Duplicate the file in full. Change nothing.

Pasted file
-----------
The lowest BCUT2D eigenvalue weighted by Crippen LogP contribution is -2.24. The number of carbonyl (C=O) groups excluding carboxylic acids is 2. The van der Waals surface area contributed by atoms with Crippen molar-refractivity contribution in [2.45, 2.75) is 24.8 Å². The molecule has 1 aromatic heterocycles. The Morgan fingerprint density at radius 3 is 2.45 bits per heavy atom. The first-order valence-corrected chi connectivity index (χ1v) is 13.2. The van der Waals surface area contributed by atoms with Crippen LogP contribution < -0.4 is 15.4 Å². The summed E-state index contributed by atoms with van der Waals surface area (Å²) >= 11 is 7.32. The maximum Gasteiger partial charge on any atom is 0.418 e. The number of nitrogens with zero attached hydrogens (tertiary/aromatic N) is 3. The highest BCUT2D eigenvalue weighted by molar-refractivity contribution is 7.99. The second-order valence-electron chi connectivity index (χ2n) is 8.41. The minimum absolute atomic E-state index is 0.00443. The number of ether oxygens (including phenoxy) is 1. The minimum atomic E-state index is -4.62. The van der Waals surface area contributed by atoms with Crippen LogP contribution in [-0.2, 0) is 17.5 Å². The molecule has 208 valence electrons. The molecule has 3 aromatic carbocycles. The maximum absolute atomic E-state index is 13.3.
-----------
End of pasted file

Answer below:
The lowest BCUT2D eigenvalue weighted by Crippen LogP contribution is -2.24. The number of carbonyl (C=O) groups excluding carboxylic acids is 2. The van der Waals surface area contributed by atoms with Crippen molar-refractivity contribution in [2.45, 2.75) is 24.8 Å². The molecule has 1 aromatic heterocycles. The Morgan fingerprint density at radius 3 is 2.45 bits per heavy atom. The first-order valence-corrected chi connectivity index (χ1v) is 13.2. The van der Waals surface area contributed by atoms with Crippen LogP contribution < -0.4 is 15.4 Å². The summed E-state index contributed by atoms with van der Waals surface area (Å²) >= 11 is 7.32. The maximum Gasteiger partial charge on any atom is 0.418 e. The number of nitrogens with zero attached hydrogens (tertiary/aromatic N) is 3. The highest BCUT2D eigenvalue weighted by molar-refractivity contribution is 7.99. The second-order valence-electron chi connectivity index (χ2n) is 8.41. The minimum absolute atomic E-state index is 0.00443. The number of ether oxygens (including phenoxy) is 1. The minimum atomic E-state index is -4.62. The van der Waals surface area contributed by atoms with Crippen LogP contribution in [-0.2, 0) is 17.5 Å². The molecule has 208 valence electrons. The molecule has 3 aromatic carbocycles. The maximum absolute atomic E-state index is 13.3.